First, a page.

SCHEMABINDING: the scheduled binding option binds a user-defined function to the database object it references. If this option is specified, the database objects involved in the function cannot be deleted or modified, unless the function is deleted or removed. Note that the database object to be bound must be in the same database as the function.

(2) create an Inline Table value-Type User-Defined Function (Inline Table-valued Functions)

The syntax is as follows:

Parameters are described as follows:

TABLE: Specify the return value as a TABLE.

Select-stmt: A single SELECT statement to determine the data of the returned table.

Other parameters are the same as those of the scalar user-defined function.

(3) create a user-defined function with multiple declared table values

The syntax is as follows:

Parameters are described as follows:

@ Return_variable: a table variable used to store and accumulate data rows in the returned TABLE. Other parameters are the same as those of the scalar user-defined function.

The following Transact-SQL statements can be used in the function bodies of user-defined functions with multiple declared table values. Assignment statements; Control-of-Flow statements; DECLARE statements defining variables and cursors in the function; SELECT statements; edit the INSERT, UPDATE, and DELETE statements of the table variables defined in the function. The function allows cursor operations such as declaring the game logo, opening the cursor, closing the cursor, and releasing the cursor, for a read cursor, unless the INTO clause is used in the FETCH statement to assign values to a variable, the FETCH statement cannot be used in the function to return data to the client. Non-terministic functions cannot be used in user-defined functions. An uncertainty function is a function that uses the same call parameters to call different values at different times. These functions are shown in Table 13-3 (global variables can also be considered a function ).


1. query only, without modifying the database status (modifying or deleting table Records)

2. functions can be used when the result set needs to be obtained through recursion and other methods. functions are flexible.

3. functions can be used when the result set needs to be directly referenced. The result set needs to be reprocessed (that is, the select statement is medium). functions can be used, and functions can be embedded in SQL statements such as select.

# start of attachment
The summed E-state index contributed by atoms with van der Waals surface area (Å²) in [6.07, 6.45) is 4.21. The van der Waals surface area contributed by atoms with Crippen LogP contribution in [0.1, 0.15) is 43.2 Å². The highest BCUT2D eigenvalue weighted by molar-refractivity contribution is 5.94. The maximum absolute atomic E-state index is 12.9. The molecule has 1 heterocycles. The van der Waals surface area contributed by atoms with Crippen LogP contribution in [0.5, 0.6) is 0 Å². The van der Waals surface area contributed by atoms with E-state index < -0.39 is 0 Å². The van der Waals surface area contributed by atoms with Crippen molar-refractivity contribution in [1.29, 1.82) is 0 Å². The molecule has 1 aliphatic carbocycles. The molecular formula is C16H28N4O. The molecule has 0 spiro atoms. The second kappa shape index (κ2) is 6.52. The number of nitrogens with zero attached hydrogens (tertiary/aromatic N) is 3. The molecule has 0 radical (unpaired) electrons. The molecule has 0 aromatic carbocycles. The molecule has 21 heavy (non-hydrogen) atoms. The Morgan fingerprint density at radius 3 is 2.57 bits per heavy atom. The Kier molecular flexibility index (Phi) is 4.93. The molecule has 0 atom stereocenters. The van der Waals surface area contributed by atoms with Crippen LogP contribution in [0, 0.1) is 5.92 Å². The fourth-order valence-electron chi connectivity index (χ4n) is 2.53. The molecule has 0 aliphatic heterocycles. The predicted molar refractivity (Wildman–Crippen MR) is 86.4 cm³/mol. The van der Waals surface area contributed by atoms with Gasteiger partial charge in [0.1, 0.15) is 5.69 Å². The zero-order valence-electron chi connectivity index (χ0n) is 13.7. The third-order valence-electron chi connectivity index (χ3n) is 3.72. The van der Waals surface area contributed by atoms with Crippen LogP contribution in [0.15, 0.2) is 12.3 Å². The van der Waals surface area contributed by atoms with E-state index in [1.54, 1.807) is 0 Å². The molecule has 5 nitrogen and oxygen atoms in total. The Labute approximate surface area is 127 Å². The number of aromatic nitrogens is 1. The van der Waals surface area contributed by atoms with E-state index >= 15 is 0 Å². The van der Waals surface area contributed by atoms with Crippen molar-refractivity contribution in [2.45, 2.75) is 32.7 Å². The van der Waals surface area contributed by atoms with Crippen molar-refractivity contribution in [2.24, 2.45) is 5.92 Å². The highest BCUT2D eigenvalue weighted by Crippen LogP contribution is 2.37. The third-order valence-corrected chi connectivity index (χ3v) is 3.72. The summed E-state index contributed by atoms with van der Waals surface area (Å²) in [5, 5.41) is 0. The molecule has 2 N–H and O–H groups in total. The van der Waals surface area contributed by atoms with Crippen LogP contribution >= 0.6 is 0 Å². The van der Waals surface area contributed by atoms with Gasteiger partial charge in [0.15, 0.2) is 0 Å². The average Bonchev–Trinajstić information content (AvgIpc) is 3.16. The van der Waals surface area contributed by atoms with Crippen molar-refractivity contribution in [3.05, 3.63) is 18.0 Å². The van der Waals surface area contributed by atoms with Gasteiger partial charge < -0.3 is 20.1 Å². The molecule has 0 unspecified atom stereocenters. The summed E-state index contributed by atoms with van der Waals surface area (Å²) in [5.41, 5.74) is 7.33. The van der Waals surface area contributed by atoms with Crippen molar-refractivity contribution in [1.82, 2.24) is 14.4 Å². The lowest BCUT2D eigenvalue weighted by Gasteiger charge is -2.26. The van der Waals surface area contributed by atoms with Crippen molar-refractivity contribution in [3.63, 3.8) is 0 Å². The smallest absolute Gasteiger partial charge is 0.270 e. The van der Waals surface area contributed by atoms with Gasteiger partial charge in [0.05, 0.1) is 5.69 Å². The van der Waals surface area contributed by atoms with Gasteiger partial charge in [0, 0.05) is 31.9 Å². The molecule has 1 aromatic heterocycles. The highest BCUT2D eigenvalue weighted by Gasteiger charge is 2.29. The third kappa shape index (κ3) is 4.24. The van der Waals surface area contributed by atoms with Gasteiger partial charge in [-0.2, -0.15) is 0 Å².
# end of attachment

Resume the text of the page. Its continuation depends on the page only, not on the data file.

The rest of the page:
User-defined functions cannot be used to perform a series of operations to change the database status.

Note the following when writing custom functions:

For scalar functions:

1. @ must be added before all input parameters @

2. return after create. The word is returns, not return.

3. What follows returns is not a variable, but a type of return value, such as int and char.

4. In the begin/end statement block, return is used.

Nested table value functions:

1. Only the table can be returned, so the returns must be followed by the TABLE

2. There is no begin/end after AS, and only one return statement is used to return a specific record.

Multi-statement Table value functions:

1. the type of the returned TABLE is defined directly after returns. The first is to define the TABLE name, indicating that @ is added before, then the keyword TABLE, and finally the TABLE structure.

2. In the begin/end statement block, you can directly insert the results to be returned to the table defined in returns. In the final return, the results will be returned.

3. In the end, only return is required. return is not followed by any variable.

Q: A User-Defined Function cannot modify a database, but it can call a stored procedure. Can a user-defined function be executed when a user-defined function calls a stored procedure with database modification operations?

A: custom functions can only call extended stored procedures. However, this function will be deleted in later versions of SQL Server 2008 and does not support extended stored procedures. Therefore, you should avoid using Extended Stored Procedures during development. Therefore, it can be concluded that, in actual development, the function will not call the stored procedure, and thus the database cannot be modified.